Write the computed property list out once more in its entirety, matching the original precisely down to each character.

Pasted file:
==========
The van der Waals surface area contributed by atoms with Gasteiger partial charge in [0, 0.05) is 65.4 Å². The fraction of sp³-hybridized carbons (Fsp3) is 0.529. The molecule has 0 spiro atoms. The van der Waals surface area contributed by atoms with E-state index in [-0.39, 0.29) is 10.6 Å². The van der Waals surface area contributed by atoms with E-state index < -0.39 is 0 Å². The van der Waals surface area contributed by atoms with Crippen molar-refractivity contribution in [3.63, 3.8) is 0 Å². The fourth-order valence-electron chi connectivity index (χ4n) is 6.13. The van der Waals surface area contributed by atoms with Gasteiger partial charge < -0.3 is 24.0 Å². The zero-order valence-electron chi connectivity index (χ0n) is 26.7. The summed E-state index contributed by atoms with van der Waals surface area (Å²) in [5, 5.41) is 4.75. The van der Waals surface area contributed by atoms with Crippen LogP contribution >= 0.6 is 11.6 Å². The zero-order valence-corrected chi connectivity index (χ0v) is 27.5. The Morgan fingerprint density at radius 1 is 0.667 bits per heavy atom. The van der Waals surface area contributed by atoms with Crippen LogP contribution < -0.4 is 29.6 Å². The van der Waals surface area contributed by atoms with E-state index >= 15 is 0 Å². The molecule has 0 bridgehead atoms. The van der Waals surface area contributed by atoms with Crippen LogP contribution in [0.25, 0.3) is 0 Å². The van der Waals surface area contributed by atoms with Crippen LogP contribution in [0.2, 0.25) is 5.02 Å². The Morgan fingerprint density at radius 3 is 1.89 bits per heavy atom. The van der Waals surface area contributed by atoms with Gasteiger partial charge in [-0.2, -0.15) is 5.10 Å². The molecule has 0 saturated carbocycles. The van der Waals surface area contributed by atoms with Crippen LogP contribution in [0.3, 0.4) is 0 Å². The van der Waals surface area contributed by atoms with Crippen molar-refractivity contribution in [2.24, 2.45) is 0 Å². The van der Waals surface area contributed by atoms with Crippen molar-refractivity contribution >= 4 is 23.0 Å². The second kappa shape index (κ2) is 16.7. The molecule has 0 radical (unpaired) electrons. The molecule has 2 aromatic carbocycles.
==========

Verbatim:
The van der Waals surface area contributed by atoms with Gasteiger partial charge in [0, 0.05) is 65.4 Å². The fraction of sp³-hybridized carbons (Fsp3) is 0.529. The molecule has 0 spiro atoms. The van der Waals surface area contributed by atoms with E-state index in [-0.39, 0.29) is 10.6 Å². The van der Waals surface area contributed by atoms with E-state index < -0.39 is 0 Å². The van der Waals surface area contributed by atoms with Crippen molar-refractivity contribution in [3.63, 3.8) is 0 Å². The fourth-order valence-electron chi connectivity index (χ4n) is 6.13. The van der Waals surface area contributed by atoms with Gasteiger partial charge < -0.3 is 24.0 Å². The zero-order valence-electron chi connectivity index (χ0n) is 26.7. The summed E-state index contributed by atoms with van der Waals surface area (Å²) in [5, 5.41) is 4.75. The van der Waals surface area contributed by atoms with Crippen LogP contribution >= 0.6 is 11.6 Å². The zero-order valence-corrected chi connectivity index (χ0v) is 27.5. The Morgan fingerprint density at radius 1 is 0.667 bits per heavy atom. The van der Waals surface area contributed by atoms with Crippen LogP contribution < -0.4 is 29.6 Å². The van der Waals surface area contributed by atoms with E-state index >= 15 is 0 Å². The molecule has 0 bridgehead atoms. The van der Waals surface area contributed by atoms with Crippen LogP contribution in [0.25, 0.3) is 0 Å². The van der Waals surface area contributed by atoms with Crippen LogP contribution in [0.2, 0.25) is 5.02 Å². The Morgan fingerprint density at radius 3 is 1.89 bits per heavy atom. The van der Waals surface area contributed by atoms with Gasteiger partial charge in [-0.2, -0.15) is 5.10 Å². The molecule has 0 saturated carbocycles. The van der Waals surface area contributed by atoms with Crippen LogP contribution in [0.3, 0.4) is 0 Å². The van der Waals surface area contributed by atoms with Crippen molar-refractivity contribution in [2.24, 2.45) is 0 Å². The van der Waals surface area contributed by atoms with Crippen molar-refractivity contribution >= 4 is 23.0 Å². The second kappa shape index (κ2) is 16.7. The molecule has 0 radical (unpaired) electrons. The molecule has 2 aromatic carbocycles.